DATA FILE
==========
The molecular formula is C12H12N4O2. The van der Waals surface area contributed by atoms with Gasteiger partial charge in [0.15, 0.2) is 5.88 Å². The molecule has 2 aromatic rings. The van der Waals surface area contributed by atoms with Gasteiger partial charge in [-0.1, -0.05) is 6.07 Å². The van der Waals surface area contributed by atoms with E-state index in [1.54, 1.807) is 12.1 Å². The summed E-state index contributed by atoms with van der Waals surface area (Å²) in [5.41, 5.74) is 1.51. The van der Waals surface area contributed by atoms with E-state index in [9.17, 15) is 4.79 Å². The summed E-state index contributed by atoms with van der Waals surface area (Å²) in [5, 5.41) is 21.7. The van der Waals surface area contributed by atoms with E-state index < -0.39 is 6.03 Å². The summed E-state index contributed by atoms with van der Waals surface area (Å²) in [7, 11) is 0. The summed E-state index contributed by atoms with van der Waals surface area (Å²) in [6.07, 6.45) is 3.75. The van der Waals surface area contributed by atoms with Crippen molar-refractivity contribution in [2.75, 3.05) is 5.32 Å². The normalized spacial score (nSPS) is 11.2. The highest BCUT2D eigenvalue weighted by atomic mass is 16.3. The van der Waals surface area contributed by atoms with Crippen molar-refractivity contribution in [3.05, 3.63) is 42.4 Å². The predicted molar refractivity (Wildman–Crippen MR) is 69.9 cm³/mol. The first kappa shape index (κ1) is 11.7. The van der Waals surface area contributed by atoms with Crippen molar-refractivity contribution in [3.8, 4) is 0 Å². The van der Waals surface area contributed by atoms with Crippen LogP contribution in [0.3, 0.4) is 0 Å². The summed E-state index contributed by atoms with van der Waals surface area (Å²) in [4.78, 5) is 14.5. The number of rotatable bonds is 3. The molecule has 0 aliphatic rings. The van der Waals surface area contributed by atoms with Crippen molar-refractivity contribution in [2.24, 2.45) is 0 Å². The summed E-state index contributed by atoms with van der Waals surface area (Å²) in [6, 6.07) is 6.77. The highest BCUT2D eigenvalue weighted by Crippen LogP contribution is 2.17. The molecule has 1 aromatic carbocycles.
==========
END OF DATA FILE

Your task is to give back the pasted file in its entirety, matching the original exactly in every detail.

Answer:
The molecular formula is C12H12N4O2. The van der Waals surface area contributed by atoms with Gasteiger partial charge in [0.15, 0.2) is 5.88 Å². The molecule has 2 aromatic rings. The van der Waals surface area contributed by atoms with Gasteiger partial charge in [-0.1, -0.05) is 6.07 Å². The van der Waals surface area contributed by atoms with E-state index in [1.54, 1.807) is 12.1 Å². The summed E-state index contributed by atoms with van der Waals surface area (Å²) in [5.41, 5.74) is 1.51. The van der Waals surface area contributed by atoms with E-state index in [9.17, 15) is 4.79 Å². The summed E-state index contributed by atoms with van der Waals surface area (Å²) in [5, 5.41) is 21.7. The van der Waals surface area contributed by atoms with E-state index < -0.39 is 6.03 Å². The summed E-state index contributed by atoms with van der Waals surface area (Å²) in [7, 11) is 0. The summed E-state index contributed by atoms with van der Waals surface area (Å²) in [6.07, 6.45) is 3.75. The van der Waals surface area contributed by atoms with Crippen molar-refractivity contribution in [2.75, 3.05) is 5.32 Å². The normalized spacial score (nSPS) is 11.2. The highest BCUT2D eigenvalue weighted by atomic mass is 16.3. The van der Waals surface area contributed by atoms with Crippen molar-refractivity contribution in [3.05, 3.63) is 42.4 Å². The predicted molar refractivity (Wildman–Crippen MR) is 69.9 cm³/mol. The first kappa shape index (κ1) is 11.7. The van der Waals surface area contributed by atoms with Crippen molar-refractivity contribution in [3.8, 4) is 0 Å². The van der Waals surface area contributed by atoms with Crippen LogP contribution in [0.3, 0.4) is 0 Å². The summed E-state index contributed by atoms with van der Waals surface area (Å²) in [4.78, 5) is 14.5. The number of rotatable bonds is 3. The molecule has 0 aliphatic rings. The van der Waals surface area contributed by atoms with Crippen molar-refractivity contribution in [2.24, 2.45) is 0 Å². The summed E-state index contributed by atoms with van der Waals surface area (Å²) in [6, 6.07) is 6.77. The highest BCUT2D eigenvalue weighted by Crippen LogP contribution is 2.17. The molecule has 1 aromatic carbocycles.